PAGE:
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Cromulent
Aug 29, 2010, 03:14 PM
First of all I know it would be better to ask a lawyer, but being a student that is out of the question so I have to make do :).

OK so my goal is to release a piece of software as open source and then hopefully make a little money by supporting it. I'm personally opposed to the GPL because of the viral nature of the license but on the other hand from a business perspective the GPL is (ironically) a better choice than a BSD/MIT/Apache style license as competitors won't be able to integrate the code into their code base without providing their enhancements back to the original project (directly or indirectly).

I notice that quite a bit of open source software that is funded by this commercial support style entity is licensed under one of the liberal open source licenses (BSD etc) but do they just not worry about other companies coming along and verbatim copying their code into competing software? Which perhaps could allow them to come to a position to be able to compete in a faster time than if they had to provide their enhancements to the community at large.

So what would you do? I don't think it is feasible to release under a closed source license. Software such as this really needs to be open in order to gain any sort of traction with the community at large.



larkost
Aug 29, 2010, 03:37 PM
As a bit of background (so you can judge where I am coming from), I am the developer (but not original creator) of InstaDMG, and open source tool widely used to create system images. I am also the originator of a few other small bits of open-source software that a few people use. I have a full-time job that is not directly related to any of those projects, nor do I earn any money on those projects. The only for of "compensation" I have had for those is invitations to speak at conferences (Macworld, MacSysAdmin in Sweden, and the MacTech conference).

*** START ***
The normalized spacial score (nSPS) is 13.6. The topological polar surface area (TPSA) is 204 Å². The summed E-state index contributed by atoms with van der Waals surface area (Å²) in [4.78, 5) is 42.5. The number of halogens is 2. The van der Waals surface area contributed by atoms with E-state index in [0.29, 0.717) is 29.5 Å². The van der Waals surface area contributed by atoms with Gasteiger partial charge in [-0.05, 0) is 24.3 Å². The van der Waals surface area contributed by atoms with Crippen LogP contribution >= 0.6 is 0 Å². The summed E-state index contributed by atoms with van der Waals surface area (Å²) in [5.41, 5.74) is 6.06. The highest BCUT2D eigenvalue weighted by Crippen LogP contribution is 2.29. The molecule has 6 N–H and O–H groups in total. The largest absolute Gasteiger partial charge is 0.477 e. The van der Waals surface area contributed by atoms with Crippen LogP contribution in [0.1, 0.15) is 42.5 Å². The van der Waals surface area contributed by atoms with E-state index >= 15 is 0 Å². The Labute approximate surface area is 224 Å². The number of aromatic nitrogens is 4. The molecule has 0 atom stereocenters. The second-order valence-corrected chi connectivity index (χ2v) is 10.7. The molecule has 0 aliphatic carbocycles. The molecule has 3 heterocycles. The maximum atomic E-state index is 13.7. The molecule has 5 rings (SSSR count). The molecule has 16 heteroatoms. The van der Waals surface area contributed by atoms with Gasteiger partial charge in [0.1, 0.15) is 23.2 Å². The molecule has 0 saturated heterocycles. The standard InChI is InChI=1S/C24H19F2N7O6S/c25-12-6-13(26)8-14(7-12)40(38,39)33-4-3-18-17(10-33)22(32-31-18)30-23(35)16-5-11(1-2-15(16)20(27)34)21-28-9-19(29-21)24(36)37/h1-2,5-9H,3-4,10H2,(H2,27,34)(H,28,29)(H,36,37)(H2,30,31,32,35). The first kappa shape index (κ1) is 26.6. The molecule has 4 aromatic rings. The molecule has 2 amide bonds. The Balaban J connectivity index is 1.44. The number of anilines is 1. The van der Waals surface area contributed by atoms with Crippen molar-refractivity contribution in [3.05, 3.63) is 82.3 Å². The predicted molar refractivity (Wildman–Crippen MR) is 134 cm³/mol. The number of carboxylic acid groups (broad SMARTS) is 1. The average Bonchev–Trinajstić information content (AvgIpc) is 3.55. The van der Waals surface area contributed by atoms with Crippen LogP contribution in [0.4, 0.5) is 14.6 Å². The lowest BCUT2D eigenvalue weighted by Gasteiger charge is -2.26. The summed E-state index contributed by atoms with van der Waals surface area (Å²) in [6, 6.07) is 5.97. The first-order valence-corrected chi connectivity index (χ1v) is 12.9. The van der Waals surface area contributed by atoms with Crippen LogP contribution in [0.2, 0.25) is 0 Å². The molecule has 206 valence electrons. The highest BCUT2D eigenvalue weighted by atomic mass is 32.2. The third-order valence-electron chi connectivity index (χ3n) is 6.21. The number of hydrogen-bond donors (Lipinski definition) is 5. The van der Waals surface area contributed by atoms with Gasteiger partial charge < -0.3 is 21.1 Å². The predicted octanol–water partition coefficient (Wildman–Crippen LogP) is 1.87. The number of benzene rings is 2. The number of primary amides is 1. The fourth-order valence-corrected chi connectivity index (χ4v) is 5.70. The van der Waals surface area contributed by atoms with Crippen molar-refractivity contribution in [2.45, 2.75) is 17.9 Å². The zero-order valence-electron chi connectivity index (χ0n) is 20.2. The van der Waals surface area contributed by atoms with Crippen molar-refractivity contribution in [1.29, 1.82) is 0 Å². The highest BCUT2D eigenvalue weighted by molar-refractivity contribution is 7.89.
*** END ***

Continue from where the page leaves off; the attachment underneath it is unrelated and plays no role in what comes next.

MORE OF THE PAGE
All of my contributions have been under the Apache or BSD licenses, and I have even invited people at conferences to remake my software as commercial software. I have thought once or twice about going commercial as a small developer (probably on a few other ideas I don't have time to write at this point), but I have always figured I could even do this with InstaDMG if I wanted to. The point is that other than people being hucksters and selling my product to people who did not know they could get it for free, that it is unlikely that someone is going to come in and be able to develop something noticeably better than what I have without spending a lot of time on it, including the time to build up the experience and depth of thought in the problem space that I have already put into it in developing InstaDMG.

In fact there are two commercial competitors to InstaDMG (Casper Imaging Suite, and Apple System Image Utility). Both of them have professional developers behind them, but I still feel that I am out in front of them (in the narrow slice I choose to develop in, both of the other products do a lot more than InstaDMG in other areas).

My whole point with this ramble is that if you are actually offering people beter value than others can on top of the open-source code, then it should not matter what license it is on. If you think that other people can out-develop you in the space you have chosen, then them not being able to copy-paste your code is only going to cost them a little time before they can beat you anyways. So I am generally of the opinion that projects should either go Apache/BSD or closed-source. The GPL just mires the code down in a idealistic debate and prevents people from working in commercial spaces that you can't cover.

chown33
Aug 29, 2010, 04:55 PM